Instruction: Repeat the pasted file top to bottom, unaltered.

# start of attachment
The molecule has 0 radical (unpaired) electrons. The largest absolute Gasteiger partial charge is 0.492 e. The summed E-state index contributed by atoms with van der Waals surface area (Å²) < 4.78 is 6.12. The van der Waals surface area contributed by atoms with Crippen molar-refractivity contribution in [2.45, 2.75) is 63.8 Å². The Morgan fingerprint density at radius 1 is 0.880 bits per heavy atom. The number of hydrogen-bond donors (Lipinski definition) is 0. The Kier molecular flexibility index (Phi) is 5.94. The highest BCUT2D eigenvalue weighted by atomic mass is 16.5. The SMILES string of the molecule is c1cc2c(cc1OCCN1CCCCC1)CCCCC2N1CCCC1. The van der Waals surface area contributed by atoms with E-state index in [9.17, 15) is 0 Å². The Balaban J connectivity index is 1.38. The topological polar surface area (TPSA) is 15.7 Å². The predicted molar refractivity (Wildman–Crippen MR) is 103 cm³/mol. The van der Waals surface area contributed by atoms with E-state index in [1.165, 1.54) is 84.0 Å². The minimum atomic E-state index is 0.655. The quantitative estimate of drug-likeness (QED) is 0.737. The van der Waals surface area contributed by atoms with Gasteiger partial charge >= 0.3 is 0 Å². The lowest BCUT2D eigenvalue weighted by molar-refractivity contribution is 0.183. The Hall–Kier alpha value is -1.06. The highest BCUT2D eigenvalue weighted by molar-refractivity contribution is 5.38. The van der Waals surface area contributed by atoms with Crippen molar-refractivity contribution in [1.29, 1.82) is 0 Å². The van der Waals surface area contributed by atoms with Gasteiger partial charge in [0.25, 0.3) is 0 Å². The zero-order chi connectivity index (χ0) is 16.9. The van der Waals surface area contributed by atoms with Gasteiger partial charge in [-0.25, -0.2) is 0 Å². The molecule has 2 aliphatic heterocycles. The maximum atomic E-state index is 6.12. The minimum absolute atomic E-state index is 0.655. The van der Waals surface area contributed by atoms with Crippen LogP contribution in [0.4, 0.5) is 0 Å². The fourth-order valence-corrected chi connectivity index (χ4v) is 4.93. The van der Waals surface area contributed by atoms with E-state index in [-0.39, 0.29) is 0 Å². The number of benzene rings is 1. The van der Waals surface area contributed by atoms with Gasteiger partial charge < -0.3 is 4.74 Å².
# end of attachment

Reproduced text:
The molecule has 0 radical (unpaired) electrons. The largest absolute Gasteiger partial charge is 0.492 e. The summed E-state index contributed by atoms with van der Waals surface area (Å²) < 4.78 is 6.12. The van der Waals surface area contributed by atoms with Crippen molar-refractivity contribution in [2.45, 2.75) is 63.8 Å². The Morgan fingerprint density at radius 1 is 0.880 bits per heavy atom. The number of hydrogen-bond donors (Lipinski definition) is 0. The Kier molecular flexibility index (Phi) is 5.94. The highest BCUT2D eigenvalue weighted by atomic mass is 16.5. The SMILES string of the molecule is c1cc2c(cc1OCCN1CCCCC1)CCCCC2N1CCCC1. The van der Waals surface area contributed by atoms with E-state index in [9.17, 15) is 0 Å². The Balaban J connectivity index is 1.38. The topological polar surface area (TPSA) is 15.7 Å². The predicted molar refractivity (Wildman–Crippen MR) is 103 cm³/mol. The van der Waals surface area contributed by atoms with E-state index in [1.165, 1.54) is 84.0 Å². The minimum atomic E-state index is 0.655. The quantitative estimate of drug-likeness (QED) is 0.737. The van der Waals surface area contributed by atoms with Gasteiger partial charge >= 0.3 is 0 Å². The lowest BCUT2D eigenvalue weighted by molar-refractivity contribution is 0.183. The Hall–Kier alpha value is -1.06. The highest BCUT2D eigenvalue weighted by molar-refractivity contribution is 5.38. The van der Waals surface area contributed by atoms with Crippen molar-refractivity contribution in [1.29, 1.82) is 0 Å². The van der Waals surface area contributed by atoms with Gasteiger partial charge in [0.25, 0.3) is 0 Å². The zero-order chi connectivity index (χ0) is 16.9. The van der Waals surface area contributed by atoms with Gasteiger partial charge in [-0.25, -0.2) is 0 Å². The molecule has 2 aliphatic heterocycles. The maximum atomic E-state index is 6.12. The minimum absolute atomic E-state index is 0.655. The van der Waals surface area contributed by atoms with Crippen LogP contribution in [0.4, 0.5) is 0 Å². The fourth-order valence-corrected chi connectivity index (χ4v) is 4.93. The van der Waals surface area contributed by atoms with E-state index in [-0.39, 0.29) is 0 Å². The number of benzene rings is 1. The van der Waals surface area contributed by atoms with Gasteiger partial charge < -0.3 is 4.74 Å².